A cross-national study of dementia stigma among the general public in Israel and Australia
Background: Despite the increasing amount of research on dementia stigma, there is a dearth of cross-national studies conducted on this subject. This is surprising since the experience of stigma is closely associated to socio-cultural aspects.
Objective: The present study intended to expand knowledge about the impact of culture on dementia stigma by comparing the level and correlates of stigmatic beliefs about dementia among the general public in Israel and Australia.
Methods: A cross-sectional study using an online survey was conducted with two age-matched samples: 447 adults in Israel and 290 adults in Australia.
Results: Overall, dementia stigma was moderate in both countries. However, the level of dementia stigma was significantly higher in Australia than in Israel. Lower levels of subjective knowledge and higher levels of ageism were associated with increased levels of stigmatic beliefs in both countries. Gender was a significant correlate of dementia stigma, with male participants reporting higher levels of public stigma than women, although this gender difference was mainly driven by the Australian sample.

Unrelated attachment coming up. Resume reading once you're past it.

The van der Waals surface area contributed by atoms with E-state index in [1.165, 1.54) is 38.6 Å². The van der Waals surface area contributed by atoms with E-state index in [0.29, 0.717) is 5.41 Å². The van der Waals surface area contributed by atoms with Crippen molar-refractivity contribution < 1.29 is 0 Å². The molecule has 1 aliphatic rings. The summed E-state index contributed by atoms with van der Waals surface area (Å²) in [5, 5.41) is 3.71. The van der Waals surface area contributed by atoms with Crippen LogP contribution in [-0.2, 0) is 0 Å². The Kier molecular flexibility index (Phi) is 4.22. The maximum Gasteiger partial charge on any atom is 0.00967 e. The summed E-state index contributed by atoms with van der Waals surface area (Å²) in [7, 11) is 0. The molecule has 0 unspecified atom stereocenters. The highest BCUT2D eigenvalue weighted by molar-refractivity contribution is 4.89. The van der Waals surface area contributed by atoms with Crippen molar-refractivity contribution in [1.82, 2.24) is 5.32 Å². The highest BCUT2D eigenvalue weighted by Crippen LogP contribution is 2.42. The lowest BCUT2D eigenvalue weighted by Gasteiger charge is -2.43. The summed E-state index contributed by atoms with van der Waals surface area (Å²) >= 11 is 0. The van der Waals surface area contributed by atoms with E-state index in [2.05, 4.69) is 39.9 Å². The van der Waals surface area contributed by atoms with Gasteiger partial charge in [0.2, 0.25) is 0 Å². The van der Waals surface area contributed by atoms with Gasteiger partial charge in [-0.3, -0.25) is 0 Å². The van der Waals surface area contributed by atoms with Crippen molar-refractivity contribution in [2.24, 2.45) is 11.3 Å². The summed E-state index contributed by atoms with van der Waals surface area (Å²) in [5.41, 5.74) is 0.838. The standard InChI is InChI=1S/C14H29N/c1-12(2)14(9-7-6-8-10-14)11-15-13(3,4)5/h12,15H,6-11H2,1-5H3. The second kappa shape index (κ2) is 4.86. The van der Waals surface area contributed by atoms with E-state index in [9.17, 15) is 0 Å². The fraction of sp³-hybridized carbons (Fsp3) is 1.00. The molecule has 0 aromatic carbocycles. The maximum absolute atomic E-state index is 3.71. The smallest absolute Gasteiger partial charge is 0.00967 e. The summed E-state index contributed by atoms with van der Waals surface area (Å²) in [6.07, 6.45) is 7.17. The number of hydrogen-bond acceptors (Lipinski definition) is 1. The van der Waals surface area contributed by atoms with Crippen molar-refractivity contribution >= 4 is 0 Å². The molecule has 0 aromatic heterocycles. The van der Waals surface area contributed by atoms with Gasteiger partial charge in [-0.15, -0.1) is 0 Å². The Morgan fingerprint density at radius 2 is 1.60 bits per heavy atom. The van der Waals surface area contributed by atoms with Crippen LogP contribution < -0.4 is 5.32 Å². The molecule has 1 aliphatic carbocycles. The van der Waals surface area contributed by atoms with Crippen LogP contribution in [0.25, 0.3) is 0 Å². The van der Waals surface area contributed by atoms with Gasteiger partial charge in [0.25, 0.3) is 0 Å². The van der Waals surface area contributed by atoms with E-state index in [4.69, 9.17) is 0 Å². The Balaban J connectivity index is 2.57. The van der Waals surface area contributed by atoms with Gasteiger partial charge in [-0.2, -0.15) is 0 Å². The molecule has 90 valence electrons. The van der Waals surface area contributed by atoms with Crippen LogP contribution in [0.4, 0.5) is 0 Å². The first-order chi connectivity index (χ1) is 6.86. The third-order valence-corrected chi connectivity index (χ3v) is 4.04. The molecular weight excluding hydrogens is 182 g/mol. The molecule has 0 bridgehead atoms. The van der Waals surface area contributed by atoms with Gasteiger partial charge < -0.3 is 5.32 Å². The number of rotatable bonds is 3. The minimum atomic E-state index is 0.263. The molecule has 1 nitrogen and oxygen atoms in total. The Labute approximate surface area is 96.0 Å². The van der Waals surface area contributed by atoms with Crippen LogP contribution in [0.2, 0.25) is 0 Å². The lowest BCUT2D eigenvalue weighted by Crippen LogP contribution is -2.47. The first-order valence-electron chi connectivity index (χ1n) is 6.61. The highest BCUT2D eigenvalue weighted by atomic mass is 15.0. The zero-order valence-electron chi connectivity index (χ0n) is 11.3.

Conclusion: Our findings indicate that providing knowledge and decreasing ageist attitudes should be key considerations in dementia awareness and stigma reduction campaigns despite the cultural context. In addition, developing gender-specific messages should be considered as a way of improving the effects of such campaigns.
Publication titleJournal of Alzheimer's Disease
Department/SchoolWicking Dementia Research Education Centre
Place of publicationNetherlands
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